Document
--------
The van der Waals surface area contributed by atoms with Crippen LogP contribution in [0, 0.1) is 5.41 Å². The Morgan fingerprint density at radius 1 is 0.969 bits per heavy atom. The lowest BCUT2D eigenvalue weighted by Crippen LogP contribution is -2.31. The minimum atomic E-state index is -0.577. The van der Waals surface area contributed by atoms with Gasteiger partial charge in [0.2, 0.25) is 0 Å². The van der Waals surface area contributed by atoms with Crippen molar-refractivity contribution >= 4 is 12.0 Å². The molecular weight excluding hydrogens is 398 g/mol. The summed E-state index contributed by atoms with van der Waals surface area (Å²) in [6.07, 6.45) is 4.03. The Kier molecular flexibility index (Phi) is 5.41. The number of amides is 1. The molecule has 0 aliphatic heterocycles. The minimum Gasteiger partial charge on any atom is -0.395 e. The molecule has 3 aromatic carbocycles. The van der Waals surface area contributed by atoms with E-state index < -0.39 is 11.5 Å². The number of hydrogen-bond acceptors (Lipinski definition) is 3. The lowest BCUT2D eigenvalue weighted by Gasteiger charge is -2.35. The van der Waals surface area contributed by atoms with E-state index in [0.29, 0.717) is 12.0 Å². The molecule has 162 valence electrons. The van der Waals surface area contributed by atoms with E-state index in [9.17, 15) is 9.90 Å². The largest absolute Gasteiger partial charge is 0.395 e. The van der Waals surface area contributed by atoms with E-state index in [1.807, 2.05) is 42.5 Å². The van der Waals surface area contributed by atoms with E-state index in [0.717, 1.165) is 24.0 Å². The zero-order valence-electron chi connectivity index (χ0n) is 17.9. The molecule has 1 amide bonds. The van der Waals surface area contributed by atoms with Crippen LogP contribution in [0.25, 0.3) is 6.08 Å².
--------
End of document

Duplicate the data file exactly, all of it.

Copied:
The van der Waals surface area contributed by atoms with Crippen LogP contribution in [0, 0.1) is 5.41 Å². The Morgan fingerprint density at radius 1 is 0.969 bits per heavy atom. The lowest BCUT2D eigenvalue weighted by Crippen LogP contribution is -2.31. The minimum atomic E-state index is -0.577. The van der Waals surface area contributed by atoms with Gasteiger partial charge in [0.2, 0.25) is 0 Å². The van der Waals surface area contributed by atoms with Crippen molar-refractivity contribution >= 4 is 12.0 Å². The molecular weight excluding hydrogens is 398 g/mol. The summed E-state index contributed by atoms with van der Waals surface area (Å²) in [6.07, 6.45) is 4.03. The Kier molecular flexibility index (Phi) is 5.41. The number of amides is 1. The molecule has 0 aliphatic heterocycles. The minimum Gasteiger partial charge on any atom is -0.395 e. The molecule has 3 aromatic carbocycles. The van der Waals surface area contributed by atoms with E-state index < -0.39 is 11.5 Å². The number of hydrogen-bond acceptors (Lipinski definition) is 3. The lowest BCUT2D eigenvalue weighted by Gasteiger charge is -2.35. The van der Waals surface area contributed by atoms with E-state index in [0.29, 0.717) is 12.0 Å². The molecule has 162 valence electrons. The van der Waals surface area contributed by atoms with E-state index in [9.17, 15) is 9.90 Å². The largest absolute Gasteiger partial charge is 0.395 e. The van der Waals surface area contributed by atoms with E-state index in [1.807, 2.05) is 42.5 Å². The van der Waals surface area contributed by atoms with E-state index in [0.717, 1.165) is 24.0 Å². The zero-order valence-electron chi connectivity index (χ0n) is 17.9. The molecule has 1 amide bonds. The van der Waals surface area contributed by atoms with Crippen LogP contribution in [0.25, 0.3) is 6.08 Å².